Ex Chairman of the Central Bank on excessively protracted merger of pension funds
25 october 2013, 15:42
Gregory Marchenko. © Yaroslav Radlovsky
Ex Chairman of the Central Bank Mr. Gregory Marchenko in his interview for Delovoi Kazakhstan (“Business Kazakhstan”), voiced reasons behind excessively protracted merger of pension funds into a single pension fund.
“I believe the process of swapping stakes in the three biggest pension funds [in exchange for stakes in government-owned banks] between the funds’ shareholders and Samruk-Kazyna Sovereign Wealth Fund is unjustifiably protracted as shareholders of these pension funds have lost their business”, Mr. Marchenko said.
According to him, currently the necessity of swapping the stakes “is rather controversial”.
“Shareholders of pension funds involved into the swapping deal are first of all interested in having their missed profit compensated for. If the deal to swap stakes had been closed in line with conditions voiced at the start of the year, the actual transfer of pension savings into the State-run Single Pension Fund could be completed by the end of the autumn. Now the transfer has been postponed to the autumn of 2014”, he said.
Kazakhstan’s President Nursultan Nazarbayev instructed the Government late January to merge all the pension funds into a single government-owned entity.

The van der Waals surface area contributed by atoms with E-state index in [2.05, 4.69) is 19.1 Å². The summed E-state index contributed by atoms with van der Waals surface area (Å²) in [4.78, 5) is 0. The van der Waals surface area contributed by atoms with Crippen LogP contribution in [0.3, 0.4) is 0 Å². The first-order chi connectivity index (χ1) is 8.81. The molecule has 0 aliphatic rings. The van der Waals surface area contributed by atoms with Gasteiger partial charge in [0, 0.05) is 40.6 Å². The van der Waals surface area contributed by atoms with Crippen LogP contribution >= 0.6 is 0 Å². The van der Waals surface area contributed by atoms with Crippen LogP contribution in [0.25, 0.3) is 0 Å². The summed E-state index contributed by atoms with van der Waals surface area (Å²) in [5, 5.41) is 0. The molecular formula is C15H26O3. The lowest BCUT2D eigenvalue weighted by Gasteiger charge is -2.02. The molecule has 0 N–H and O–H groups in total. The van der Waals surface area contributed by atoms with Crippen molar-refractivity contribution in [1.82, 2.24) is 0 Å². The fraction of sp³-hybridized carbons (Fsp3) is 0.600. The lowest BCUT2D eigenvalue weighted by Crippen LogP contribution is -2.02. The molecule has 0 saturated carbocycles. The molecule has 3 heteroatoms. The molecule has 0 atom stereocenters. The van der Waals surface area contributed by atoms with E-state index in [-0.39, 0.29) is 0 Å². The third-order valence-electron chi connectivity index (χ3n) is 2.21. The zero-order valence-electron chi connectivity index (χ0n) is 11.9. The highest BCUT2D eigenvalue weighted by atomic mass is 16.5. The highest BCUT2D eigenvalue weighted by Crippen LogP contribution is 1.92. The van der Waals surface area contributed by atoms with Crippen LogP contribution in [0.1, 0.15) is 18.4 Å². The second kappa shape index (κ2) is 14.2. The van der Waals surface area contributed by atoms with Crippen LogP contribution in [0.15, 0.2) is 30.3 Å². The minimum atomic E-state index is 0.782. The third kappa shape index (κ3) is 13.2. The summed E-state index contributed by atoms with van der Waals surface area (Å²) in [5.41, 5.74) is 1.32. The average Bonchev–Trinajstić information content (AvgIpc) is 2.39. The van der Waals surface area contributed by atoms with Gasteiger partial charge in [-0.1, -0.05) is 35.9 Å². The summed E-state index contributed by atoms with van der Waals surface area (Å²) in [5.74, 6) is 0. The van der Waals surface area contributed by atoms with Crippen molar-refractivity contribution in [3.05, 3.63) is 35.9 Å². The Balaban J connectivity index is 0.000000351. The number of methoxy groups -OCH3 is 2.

The Single Pension Fund was launched in August 2013.
As of December 1, 2012 there were 11 pension funds operating in Kazakhstan, with combined savings standing at around $21 billion.
Before the decision on merging all the country’s private pension funds, PM Serik Akhmetov said that “the current service fee rates applied by the country’s pension funds have been reducing the people’s pension savings by 26%”.
“According to experts, within the average saving period, the applicable service fee rates have been slashing people’s savings by about 26%. It is an excessively high rate. Given all that, the decision to launch a single pension fund [to replace all the pension funds operating in Kazakhstan] was very reasonable on the part of the Government”, the PM said May 5.
“This scheme of managing has brought about a number of problems … It’s obvious that private pension funds have failed to cover all working people with saving plans”, the PM admitted at that time.
According to him, only 5.6 million out of 8.4 million working people were covered with saving plans, with only 4 million people making pension deductions on a regular basis, which was less than half of working population.